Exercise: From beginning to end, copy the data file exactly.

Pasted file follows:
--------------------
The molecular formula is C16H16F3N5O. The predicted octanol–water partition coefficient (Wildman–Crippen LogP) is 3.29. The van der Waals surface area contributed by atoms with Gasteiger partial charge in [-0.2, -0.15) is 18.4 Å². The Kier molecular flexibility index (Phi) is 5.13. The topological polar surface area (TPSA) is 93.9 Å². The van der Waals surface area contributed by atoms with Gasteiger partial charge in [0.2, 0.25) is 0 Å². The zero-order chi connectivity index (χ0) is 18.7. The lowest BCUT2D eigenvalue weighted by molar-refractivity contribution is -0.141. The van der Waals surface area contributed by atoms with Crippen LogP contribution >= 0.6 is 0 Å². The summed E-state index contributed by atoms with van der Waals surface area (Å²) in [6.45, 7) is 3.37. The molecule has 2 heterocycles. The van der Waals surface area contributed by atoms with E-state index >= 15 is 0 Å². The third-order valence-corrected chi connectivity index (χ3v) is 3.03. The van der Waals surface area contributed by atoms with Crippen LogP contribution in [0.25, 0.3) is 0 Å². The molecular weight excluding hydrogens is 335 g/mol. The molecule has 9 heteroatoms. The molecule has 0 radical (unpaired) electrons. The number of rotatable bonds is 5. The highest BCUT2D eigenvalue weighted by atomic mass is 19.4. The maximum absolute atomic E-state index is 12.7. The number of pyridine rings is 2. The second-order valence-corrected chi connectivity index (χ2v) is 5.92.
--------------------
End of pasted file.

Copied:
The molecular formula is C16H16F3N5O. The predicted octanol–water partition coefficient (Wildman–Crippen LogP) is 3.29. The van der Waals surface area contributed by atoms with Gasteiger partial charge in [-0.2, -0.15) is 18.4 Å². The Kier molecular flexibility index (Phi) is 5.13. The topological polar surface area (TPSA) is 93.9 Å². The van der Waals surface area contributed by atoms with Gasteiger partial charge in [0.2, 0.25) is 0 Å². The zero-order chi connectivity index (χ0) is 18.7. The lowest BCUT2D eigenvalue weighted by molar-refractivity contribution is -0.141. The van der Waals surface area contributed by atoms with Crippen LogP contribution >= 0.6 is 0 Å². The summed E-state index contributed by atoms with van der Waals surface area (Å²) in [6.45, 7) is 3.37. The molecule has 2 heterocycles. The van der Waals surface area contributed by atoms with E-state index >= 15 is 0 Å². The third-order valence-corrected chi connectivity index (χ3v) is 3.03. The van der Waals surface area contributed by atoms with Crippen LogP contribution in [0.25, 0.3) is 0 Å². The molecular weight excluding hydrogens is 335 g/mol. The molecule has 9 heteroatoms. The molecule has 0 radical (unpaired) electrons. The number of rotatable bonds is 5. The highest BCUT2D eigenvalue weighted by atomic mass is 19.4. The maximum absolute atomic E-state index is 12.7. The number of pyridine rings is 2. The second-order valence-corrected chi connectivity index (χ2v) is 5.92.